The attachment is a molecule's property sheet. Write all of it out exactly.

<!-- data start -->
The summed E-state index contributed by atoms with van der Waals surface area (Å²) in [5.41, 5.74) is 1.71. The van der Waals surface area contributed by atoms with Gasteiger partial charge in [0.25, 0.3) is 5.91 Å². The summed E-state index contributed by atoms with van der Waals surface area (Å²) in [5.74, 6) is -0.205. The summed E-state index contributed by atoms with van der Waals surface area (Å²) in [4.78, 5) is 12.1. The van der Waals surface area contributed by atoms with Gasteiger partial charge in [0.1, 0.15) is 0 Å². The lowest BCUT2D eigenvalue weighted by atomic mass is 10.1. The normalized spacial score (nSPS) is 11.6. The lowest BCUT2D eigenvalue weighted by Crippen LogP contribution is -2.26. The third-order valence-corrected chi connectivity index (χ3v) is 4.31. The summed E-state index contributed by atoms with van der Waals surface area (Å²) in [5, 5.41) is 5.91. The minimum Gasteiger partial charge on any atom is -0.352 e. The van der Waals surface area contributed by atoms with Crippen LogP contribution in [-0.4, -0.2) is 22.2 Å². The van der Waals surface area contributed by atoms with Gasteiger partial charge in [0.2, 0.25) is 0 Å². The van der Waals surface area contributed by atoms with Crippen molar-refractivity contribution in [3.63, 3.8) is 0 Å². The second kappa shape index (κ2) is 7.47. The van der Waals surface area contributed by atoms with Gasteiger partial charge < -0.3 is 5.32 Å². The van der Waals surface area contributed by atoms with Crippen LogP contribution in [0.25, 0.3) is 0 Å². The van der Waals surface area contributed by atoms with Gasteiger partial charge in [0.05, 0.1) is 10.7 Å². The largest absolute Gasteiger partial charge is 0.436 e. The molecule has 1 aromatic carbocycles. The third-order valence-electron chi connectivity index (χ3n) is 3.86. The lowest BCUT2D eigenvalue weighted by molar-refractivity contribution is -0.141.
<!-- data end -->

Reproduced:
The summed E-state index contributed by atoms with van der Waals surface area (Å²) in [5.41, 5.74) is 1.71. The van der Waals surface area contributed by atoms with Gasteiger partial charge in [0.25, 0.3) is 5.91 Å². The summed E-state index contributed by atoms with van der Waals surface area (Å²) in [5.74, 6) is -0.205. The summed E-state index contributed by atoms with van der Waals surface area (Å²) in [4.78, 5) is 12.1. The van der Waals surface area contributed by atoms with Gasteiger partial charge in [0.1, 0.15) is 0 Å². The lowest BCUT2D eigenvalue weighted by atomic mass is 10.1. The normalized spacial score (nSPS) is 11.6. The lowest BCUT2D eigenvalue weighted by Crippen LogP contribution is -2.26. The third-order valence-corrected chi connectivity index (χ3v) is 4.31. The summed E-state index contributed by atoms with van der Waals surface area (Å²) in [5, 5.41) is 5.91. The minimum Gasteiger partial charge on any atom is -0.352 e. The van der Waals surface area contributed by atoms with Crippen LogP contribution in [-0.4, -0.2) is 22.2 Å². The van der Waals surface area contributed by atoms with Gasteiger partial charge in [0.2, 0.25) is 0 Å². The van der Waals surface area contributed by atoms with Crippen molar-refractivity contribution in [3.63, 3.8) is 0 Å². The second kappa shape index (κ2) is 7.47. The van der Waals surface area contributed by atoms with Gasteiger partial charge < -0.3 is 5.32 Å². The van der Waals surface area contributed by atoms with Crippen LogP contribution in [0.25, 0.3) is 0 Å². The van der Waals surface area contributed by atoms with Gasteiger partial charge in [0.05, 0.1) is 10.7 Å². The largest absolute Gasteiger partial charge is 0.436 e. The molecule has 1 aromatic carbocycles. The third-order valence-electron chi connectivity index (χ3n) is 3.86. The lowest BCUT2D eigenvalue weighted by molar-refractivity contribution is -0.141.